Immediately Bibijee reacts with outrage. “Go, go away, yogi! I have seen many charades like you,” she scolds. “What a shameless person, flirting with my daughter.”

“Believe me or not, I am telling you, this girl is born with lucky stars,” he repeats. And without hesitation, he asks Jasmine to show him her palm. Curious, she obliges him.

            “You are getting married very soon, believe me or not,” he says.

            “Tell us, yogi, is he handsome?” Jasmine’s friend, Simran, jumps in.

            “Yes, I see a tall, fair, handsome life partner,” the yogi continues. “I see you will cross the seven seas. You will have so much money that you will bathe in milk and honey.”

Bibijee, always skeptical of palm readers, gives the yogi alms and tells him to leave. Jasmine, however, is quite concerned, and asks Bibijee several questions.

           “You are only seventeen and still have a year to complete your college degree,” Bibijee assures her flatly, putting an end to the talk of arranged marriage.

          Bibijee’s words put Jasmine’s mind at ease. But, fate intervenes. Within a week, Jasmine’s economics professor, Ajit Singh, approaches her father with a marriage proposal. He fell in love with Jasmine at first sight, but, fearing scandal, had kept it to himself. He intended to wait until Jasmine finished college, but was moved to act after he received admission to a Ph.D. program in America earlier than expected. Ajit hoped to marry her and leave for the USA by the third week of August.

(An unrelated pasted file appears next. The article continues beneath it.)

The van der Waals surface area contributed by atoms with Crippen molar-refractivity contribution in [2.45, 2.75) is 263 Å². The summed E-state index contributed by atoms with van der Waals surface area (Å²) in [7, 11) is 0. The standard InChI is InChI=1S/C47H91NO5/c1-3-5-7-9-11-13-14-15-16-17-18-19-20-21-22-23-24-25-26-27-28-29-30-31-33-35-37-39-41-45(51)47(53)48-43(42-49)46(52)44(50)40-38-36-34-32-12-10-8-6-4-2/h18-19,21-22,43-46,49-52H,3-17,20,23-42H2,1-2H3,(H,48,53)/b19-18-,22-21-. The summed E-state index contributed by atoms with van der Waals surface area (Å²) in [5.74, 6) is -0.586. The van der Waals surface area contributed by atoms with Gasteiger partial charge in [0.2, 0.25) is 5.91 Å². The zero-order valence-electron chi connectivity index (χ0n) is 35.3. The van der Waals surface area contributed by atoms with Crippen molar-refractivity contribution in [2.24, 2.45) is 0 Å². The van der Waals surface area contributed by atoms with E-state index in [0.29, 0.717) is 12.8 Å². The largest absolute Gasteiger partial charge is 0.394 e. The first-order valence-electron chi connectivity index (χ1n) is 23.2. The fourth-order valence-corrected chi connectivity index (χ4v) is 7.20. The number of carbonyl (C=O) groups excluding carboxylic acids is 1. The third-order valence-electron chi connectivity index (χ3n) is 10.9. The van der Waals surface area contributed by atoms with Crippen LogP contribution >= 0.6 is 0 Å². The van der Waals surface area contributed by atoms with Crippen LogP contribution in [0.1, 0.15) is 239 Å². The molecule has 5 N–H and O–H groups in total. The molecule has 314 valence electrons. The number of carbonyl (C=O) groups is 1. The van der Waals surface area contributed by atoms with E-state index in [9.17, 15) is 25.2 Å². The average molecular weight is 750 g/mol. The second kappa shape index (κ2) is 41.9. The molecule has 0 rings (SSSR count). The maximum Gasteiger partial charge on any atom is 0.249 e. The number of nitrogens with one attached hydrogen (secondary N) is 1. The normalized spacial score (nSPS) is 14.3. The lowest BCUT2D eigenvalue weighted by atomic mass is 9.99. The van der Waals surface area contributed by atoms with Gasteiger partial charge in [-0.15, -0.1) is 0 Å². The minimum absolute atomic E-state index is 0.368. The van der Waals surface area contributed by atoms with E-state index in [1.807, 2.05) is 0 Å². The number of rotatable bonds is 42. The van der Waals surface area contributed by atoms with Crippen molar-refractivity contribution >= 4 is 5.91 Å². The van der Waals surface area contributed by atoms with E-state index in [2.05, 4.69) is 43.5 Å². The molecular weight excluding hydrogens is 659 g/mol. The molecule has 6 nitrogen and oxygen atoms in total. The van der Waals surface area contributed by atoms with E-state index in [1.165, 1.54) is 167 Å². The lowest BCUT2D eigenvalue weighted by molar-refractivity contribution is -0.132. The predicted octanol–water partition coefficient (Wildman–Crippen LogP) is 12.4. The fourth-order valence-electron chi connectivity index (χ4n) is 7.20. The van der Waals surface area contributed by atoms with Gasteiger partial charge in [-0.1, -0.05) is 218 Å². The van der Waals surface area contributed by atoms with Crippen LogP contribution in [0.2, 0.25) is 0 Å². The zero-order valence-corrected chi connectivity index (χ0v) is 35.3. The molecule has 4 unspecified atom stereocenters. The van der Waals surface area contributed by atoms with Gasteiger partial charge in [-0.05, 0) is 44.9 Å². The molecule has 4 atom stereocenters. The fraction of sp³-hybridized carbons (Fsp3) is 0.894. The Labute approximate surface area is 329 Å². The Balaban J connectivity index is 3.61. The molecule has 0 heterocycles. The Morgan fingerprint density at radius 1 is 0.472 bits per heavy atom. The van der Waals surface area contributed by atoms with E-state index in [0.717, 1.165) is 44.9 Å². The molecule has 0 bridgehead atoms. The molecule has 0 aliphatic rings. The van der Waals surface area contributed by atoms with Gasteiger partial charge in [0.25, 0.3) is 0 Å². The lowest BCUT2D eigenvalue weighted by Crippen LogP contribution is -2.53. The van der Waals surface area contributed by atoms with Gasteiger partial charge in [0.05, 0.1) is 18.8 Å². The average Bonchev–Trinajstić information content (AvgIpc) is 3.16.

Ajit proposes his plan to Jasmine’s father. Her father, eager to join his daughter with a respectable and ambitious intellectual, agrees that the marriage can take place as soon as possible. Since Ajit had already obtained his student visa and passport that he had applied for months ago, Jasmine’s visa and passport is ready within two weeks.

At Jasmine’s wedding, Bibijee blesses her daughter. “Break the old wives’ ignorant belief that a woman is a piece of driftwood or a brass vessel,” she says. “Live your life with dignity, self-respect and traditional values.”

Jasmine does not respond. The sudden change in her destiny has numbed her senses. Her friends, realizing her inner pain, console her, "Ah, you are so lucky to marry a handsome man and going abroad."

After the ceremony, as Jasmine’s friends and sister get her ready for the Doli, the departure from her parental home, they sing a folk song which is customary for this ritual. 

We, the daughters, are a flock of sparrows, oh babul (dear father). One day we will fly, leaving our childhood nests. Our journey is unknown and some of us will fly far, far away.

      Normally the departing daughter cries relentlessly, but Jasmine could not shed a single tear.

 

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Note: My novel, Echoes From Punjab, is published and currently available on Amazon.com

 

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my painting-waterfall--2009

Fall Scene---2011